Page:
Today, after a long list of eight delays (called time extensions), the New Zealand Commerce Commission has officially approved Microsoft's acquisition of Activision Blizzard. That makes the Pacific island nation the 42nd where the deal has been approved, but technically the Federal Trade Commission can still pursue its internal legal process even after being defeated in federal court on its request for a preliminary injunction.
The New Zealand regulator had previously expressed some concerns about the Activision Blizzard acquisition by Microsoft in a Statement of Issues document released on June 20.
We are concerned that these effects may arise as a result of the merged entity either partially or completely excluding its cloud gaming rivals, such as Sony or NVIDIA, from accessing certain Activision content, and in particular the game Call of Duty (CoD ), to the detriment of competition in cloud gaming. We also continue to consider whether the proposed transaction would substantially lessen competition because the combined entity either partially or completely excludes its game console rivals, particularly Sony, from accessing certain Activision content to the detriment of competition in the supply of video game consoles. If Activision's game titles are sufficiently important to drive sales of cloud gaming services or video game consoles, this could result in the combined entity having both the incentive and ability to foreclose rivals' access to that content, impairing their ability to compete.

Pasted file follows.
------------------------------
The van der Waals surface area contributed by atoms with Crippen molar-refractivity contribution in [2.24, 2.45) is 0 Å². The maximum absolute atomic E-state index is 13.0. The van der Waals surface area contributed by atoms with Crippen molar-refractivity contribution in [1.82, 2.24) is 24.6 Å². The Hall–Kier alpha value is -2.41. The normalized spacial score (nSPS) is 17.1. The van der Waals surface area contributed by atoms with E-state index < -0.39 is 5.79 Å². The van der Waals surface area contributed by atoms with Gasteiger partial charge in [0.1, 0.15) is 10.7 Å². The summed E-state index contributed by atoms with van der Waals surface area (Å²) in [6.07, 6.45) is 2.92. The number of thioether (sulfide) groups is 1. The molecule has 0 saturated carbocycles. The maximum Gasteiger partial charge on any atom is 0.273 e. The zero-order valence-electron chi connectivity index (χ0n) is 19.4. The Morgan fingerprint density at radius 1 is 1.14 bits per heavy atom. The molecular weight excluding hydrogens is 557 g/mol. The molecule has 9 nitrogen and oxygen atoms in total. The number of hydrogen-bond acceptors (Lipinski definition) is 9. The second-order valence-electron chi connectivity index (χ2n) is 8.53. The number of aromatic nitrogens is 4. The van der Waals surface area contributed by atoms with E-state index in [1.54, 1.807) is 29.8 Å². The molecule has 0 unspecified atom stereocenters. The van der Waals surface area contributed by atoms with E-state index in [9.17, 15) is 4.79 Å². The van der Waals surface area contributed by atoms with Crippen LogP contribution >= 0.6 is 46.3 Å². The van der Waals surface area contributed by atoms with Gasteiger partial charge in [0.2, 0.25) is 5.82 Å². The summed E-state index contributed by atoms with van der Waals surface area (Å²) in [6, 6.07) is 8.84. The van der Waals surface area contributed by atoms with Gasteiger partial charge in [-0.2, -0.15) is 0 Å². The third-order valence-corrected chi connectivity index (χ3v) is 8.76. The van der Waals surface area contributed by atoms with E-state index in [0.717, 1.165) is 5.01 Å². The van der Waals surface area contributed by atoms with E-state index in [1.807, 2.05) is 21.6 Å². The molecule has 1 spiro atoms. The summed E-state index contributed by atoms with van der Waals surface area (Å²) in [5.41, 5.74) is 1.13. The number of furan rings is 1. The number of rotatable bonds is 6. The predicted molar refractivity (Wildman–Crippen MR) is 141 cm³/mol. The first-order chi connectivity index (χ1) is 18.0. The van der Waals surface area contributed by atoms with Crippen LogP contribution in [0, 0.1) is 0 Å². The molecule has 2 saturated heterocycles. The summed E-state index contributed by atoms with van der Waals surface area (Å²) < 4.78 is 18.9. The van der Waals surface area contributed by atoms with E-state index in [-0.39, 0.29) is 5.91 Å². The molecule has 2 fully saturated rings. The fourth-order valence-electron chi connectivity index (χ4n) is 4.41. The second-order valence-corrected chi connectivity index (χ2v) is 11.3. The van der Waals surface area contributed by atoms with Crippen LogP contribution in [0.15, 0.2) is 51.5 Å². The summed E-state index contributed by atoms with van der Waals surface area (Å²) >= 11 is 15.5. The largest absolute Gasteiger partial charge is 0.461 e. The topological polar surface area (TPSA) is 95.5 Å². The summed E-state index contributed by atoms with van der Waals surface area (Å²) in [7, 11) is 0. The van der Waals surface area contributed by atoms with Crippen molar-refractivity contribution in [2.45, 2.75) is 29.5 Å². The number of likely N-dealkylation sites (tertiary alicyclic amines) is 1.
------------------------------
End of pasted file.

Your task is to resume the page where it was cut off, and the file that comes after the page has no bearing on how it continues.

However, today's approval makes it clear that these concerns have been overcome. In the press release accompanying the announcement, Commission Chair Dr John Small stated:
While Activision games, particularly Call of Duty, are popular with New Zealand gamers, our inquiries did not find that they are likely to be "must haves" to compete with Microsoft in New Zealand.
Everything now depends on the UK's Competitions and Markets Authority. The CMA was the only regulator to successfully block the Activision Blizzard deal in late April. Microsoft and Activision were about to appeal that ruling to the Competition Appeal Tribunal (CAT), but on the same day they defeated the FTC, both Microsoft and the CMA announced they would resume talks in light of an allegedly restructured deal. Rumors suggest that Microsoft and Activision may sell their cloud gaming rights to a third party in the UK to appease the regulator.
The CMA is expected to issue new preliminary findings on Microsoft's revised proposal later this week, although the deadline for the UK regulator's final order is set for August 28.
Today the Microsoft Activision deal was approved by New Zealand with no concessions. This huge Xbox news today will leave us looking toward the CMA appeal. T…